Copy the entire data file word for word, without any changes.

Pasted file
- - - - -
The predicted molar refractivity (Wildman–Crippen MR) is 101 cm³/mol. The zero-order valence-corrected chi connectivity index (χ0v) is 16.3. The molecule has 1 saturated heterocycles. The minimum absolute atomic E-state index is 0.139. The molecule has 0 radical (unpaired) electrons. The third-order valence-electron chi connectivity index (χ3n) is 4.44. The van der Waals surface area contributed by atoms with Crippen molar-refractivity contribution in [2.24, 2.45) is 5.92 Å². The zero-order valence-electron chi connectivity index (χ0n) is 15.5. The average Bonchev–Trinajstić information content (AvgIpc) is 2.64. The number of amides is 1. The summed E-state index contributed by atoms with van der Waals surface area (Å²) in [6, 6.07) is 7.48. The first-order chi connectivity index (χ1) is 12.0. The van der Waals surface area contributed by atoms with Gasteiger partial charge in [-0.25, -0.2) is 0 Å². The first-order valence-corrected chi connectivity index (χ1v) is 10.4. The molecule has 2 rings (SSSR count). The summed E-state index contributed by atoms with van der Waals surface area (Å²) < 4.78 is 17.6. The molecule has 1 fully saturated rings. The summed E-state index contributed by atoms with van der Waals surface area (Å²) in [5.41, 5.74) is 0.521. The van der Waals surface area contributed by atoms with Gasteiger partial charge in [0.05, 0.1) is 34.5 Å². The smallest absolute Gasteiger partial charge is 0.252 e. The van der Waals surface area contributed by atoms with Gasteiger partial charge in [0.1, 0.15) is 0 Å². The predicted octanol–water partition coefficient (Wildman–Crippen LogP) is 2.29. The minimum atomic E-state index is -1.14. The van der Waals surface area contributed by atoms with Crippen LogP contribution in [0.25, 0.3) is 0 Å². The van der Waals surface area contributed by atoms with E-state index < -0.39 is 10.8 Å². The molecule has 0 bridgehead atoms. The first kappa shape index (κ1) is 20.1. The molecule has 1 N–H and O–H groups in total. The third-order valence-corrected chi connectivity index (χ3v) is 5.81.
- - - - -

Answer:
The predicted molar refractivity (Wildman–Crippen MR) is 101 cm³/mol. The zero-order valence-corrected chi connectivity index (χ0v) is 16.3. The molecule has 1 saturated heterocycles. The minimum absolute atomic E-state index is 0.139. The molecule has 0 radical (unpaired) electrons. The third-order valence-electron chi connectivity index (χ3n) is 4.44. The van der Waals surface area contributed by atoms with Crippen molar-refractivity contribution in [2.24, 2.45) is 5.92 Å². The zero-order valence-electron chi connectivity index (χ0n) is 15.5. The average Bonchev–Trinajstić information content (AvgIpc) is 2.64. The number of amides is 1. The summed E-state index contributed by atoms with van der Waals surface area (Å²) in [6, 6.07) is 7.48. The first-order chi connectivity index (χ1) is 12.0. The van der Waals surface area contributed by atoms with Gasteiger partial charge in [-0.25, -0.2) is 0 Å². The first-order valence-corrected chi connectivity index (χ1v) is 10.4. The molecule has 2 rings (SSSR count). The summed E-state index contributed by atoms with van der Waals surface area (Å²) < 4.78 is 17.6. The molecule has 1 fully saturated rings. The summed E-state index contributed by atoms with van der Waals surface area (Å²) in [5.41, 5.74) is 0.521. The van der Waals surface area contributed by atoms with Gasteiger partial charge in [0.05, 0.1) is 34.5 Å². The smallest absolute Gasteiger partial charge is 0.252 e. The van der Waals surface area contributed by atoms with Gasteiger partial charge in [0.1, 0.15) is 0 Å². The predicted octanol–water partition coefficient (Wildman–Crippen LogP) is 2.29. The minimum atomic E-state index is -1.14. The van der Waals surface area contributed by atoms with Crippen LogP contribution in [0.25, 0.3) is 0 Å². The van der Waals surface area contributed by atoms with E-state index < -0.39 is 10.8 Å². The molecule has 0 bridgehead atoms. The first kappa shape index (κ1) is 20.1. The molecule has 1 N–H and O–H groups in total. The third-order valence-corrected chi connectivity index (χ3v) is 5.81.